export GITHUB_USER=<your-username>

Latest Flux2 CLI can be downloaded here. You can also use the installation script from Flux if you fully trust it:

curl -s https://toolkit.fluxcd.io/install.sh | sudo bash

From this step onward, you will need access to a Kubernetes cluster, eg. kubectl cluster-info command works and returns cluster information. Check Flux2’s prerequisites with:

flux check --pre
► checking prerequisites
✔ kubectl 1.18.6 >=1.18.0
✔ Kubernetes 1.18.9 >=1.16.0
✔ prerequisites checks passed

Then the Flux2 command below can be executed to bootstrap a private GitHub repository flux-gitops using your GitHub PAT and the repository will be your cluster-as-code command center for GitOps practice, also the CRD(Custom Resource Definition) and controllers for Flux2 will be installed to the current cluster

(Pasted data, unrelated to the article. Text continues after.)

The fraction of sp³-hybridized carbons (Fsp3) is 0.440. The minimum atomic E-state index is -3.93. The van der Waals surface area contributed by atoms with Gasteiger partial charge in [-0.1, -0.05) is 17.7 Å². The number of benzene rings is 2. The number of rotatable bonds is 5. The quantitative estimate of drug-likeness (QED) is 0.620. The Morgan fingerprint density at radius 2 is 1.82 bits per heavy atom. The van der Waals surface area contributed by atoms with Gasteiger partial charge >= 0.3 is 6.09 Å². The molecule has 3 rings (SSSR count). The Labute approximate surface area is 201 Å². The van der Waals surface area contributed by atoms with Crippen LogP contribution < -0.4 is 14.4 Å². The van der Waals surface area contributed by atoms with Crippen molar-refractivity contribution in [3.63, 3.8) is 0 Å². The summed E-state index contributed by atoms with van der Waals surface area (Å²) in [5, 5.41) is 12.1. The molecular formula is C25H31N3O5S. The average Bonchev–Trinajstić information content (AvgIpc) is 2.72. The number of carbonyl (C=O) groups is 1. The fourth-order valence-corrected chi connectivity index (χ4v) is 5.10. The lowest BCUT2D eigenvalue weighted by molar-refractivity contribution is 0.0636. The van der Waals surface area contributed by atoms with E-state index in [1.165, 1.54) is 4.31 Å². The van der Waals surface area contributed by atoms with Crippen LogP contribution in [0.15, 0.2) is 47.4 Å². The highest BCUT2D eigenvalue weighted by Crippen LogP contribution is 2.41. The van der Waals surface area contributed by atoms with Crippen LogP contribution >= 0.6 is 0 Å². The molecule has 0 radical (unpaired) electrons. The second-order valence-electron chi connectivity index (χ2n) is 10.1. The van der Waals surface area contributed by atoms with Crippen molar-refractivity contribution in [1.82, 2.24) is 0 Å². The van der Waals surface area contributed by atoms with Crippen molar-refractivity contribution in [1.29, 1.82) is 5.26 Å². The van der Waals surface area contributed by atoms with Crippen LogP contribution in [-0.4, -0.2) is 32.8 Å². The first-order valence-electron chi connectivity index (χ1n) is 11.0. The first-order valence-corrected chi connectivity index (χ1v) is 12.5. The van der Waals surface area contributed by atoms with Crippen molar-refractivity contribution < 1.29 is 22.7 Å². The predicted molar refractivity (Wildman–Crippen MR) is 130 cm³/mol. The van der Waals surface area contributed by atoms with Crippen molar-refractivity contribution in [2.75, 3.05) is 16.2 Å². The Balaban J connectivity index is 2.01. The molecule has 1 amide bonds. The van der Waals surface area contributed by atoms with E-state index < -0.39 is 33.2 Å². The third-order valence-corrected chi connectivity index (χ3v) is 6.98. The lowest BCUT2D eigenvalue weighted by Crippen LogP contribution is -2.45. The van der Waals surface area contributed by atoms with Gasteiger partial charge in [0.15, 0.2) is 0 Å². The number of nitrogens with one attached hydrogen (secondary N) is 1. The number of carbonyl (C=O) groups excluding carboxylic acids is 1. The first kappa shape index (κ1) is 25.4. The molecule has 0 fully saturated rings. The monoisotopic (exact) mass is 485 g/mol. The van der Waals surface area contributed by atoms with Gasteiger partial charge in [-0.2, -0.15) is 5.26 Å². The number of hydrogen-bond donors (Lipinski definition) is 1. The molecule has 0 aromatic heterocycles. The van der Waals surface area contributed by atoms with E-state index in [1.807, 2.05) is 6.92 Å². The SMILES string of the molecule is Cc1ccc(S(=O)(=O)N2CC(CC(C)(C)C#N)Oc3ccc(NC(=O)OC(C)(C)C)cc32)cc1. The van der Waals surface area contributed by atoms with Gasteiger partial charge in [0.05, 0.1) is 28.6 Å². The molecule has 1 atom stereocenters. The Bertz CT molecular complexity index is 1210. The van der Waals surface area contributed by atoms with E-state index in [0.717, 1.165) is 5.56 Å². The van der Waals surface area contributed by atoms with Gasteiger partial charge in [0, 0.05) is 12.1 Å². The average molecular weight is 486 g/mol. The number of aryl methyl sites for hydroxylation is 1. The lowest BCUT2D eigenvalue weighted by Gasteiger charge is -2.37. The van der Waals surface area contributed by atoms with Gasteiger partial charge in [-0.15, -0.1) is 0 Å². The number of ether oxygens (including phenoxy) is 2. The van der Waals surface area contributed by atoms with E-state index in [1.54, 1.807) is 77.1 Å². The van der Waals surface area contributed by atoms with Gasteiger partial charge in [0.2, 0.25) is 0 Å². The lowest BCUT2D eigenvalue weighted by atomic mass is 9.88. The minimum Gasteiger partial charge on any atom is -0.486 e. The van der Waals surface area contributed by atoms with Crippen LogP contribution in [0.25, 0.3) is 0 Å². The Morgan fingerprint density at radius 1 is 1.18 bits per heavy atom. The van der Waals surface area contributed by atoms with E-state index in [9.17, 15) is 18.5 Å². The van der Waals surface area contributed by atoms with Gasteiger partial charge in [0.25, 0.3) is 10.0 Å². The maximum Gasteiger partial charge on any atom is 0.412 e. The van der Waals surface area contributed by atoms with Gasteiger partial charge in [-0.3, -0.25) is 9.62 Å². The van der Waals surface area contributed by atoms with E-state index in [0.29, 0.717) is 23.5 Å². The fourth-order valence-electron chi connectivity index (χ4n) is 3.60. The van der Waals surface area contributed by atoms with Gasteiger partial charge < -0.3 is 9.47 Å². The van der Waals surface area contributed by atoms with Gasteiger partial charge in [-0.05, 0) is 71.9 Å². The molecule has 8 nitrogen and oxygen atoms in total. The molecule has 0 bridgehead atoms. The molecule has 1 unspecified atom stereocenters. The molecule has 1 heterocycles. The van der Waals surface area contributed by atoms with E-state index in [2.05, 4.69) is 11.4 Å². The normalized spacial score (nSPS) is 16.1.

flux bootstrap github \
  --owner=$GITHUB_USER \
  --repository=flux-gitops \
  --branch=main \
  --path=home-cluster \

In the generated flux-gitops repository, the file structure looks like

  - home-cluster
    - flux-system

Now you can simply add Helm charts or Kustomization templates into this repository and the changes will be applied to the cluster automatically. The following commands will create a simple namespace in the cluster, then register it with Flux2. After the changes pushed to GitHub, Flux2 controllers will apply the changes and create the new namespace.

cd flux-gitops/home-cluster
mkdir my-test
cd my-test
kustomize create
kubectl create namespace my-test --dry-run=client -o yaml > ns.yaml
kustomize edit add resource ns.yaml
cd .. # in home-cluster
flux create kustomization my-test --source=flux-system --path=home-cluster/my-test --prune=true --validation=client --interval=2m --export > my-test.yaml
# check-in everything to test GitOps
git add my-test my-test.yaml
git commit -m "Added my-test"
git push

Then you use a watch command to see how the new change get applied

watch flux get kustomizations
NAME                    READY   MESSAGE                                                         REVISION                                        SUSPENDED
flux-system             True    Applied revision: main/529288eed6105909a97f0d3539bc68e5e934418a main/529288eed6105909a97f0d3539bc68e5e934418a   False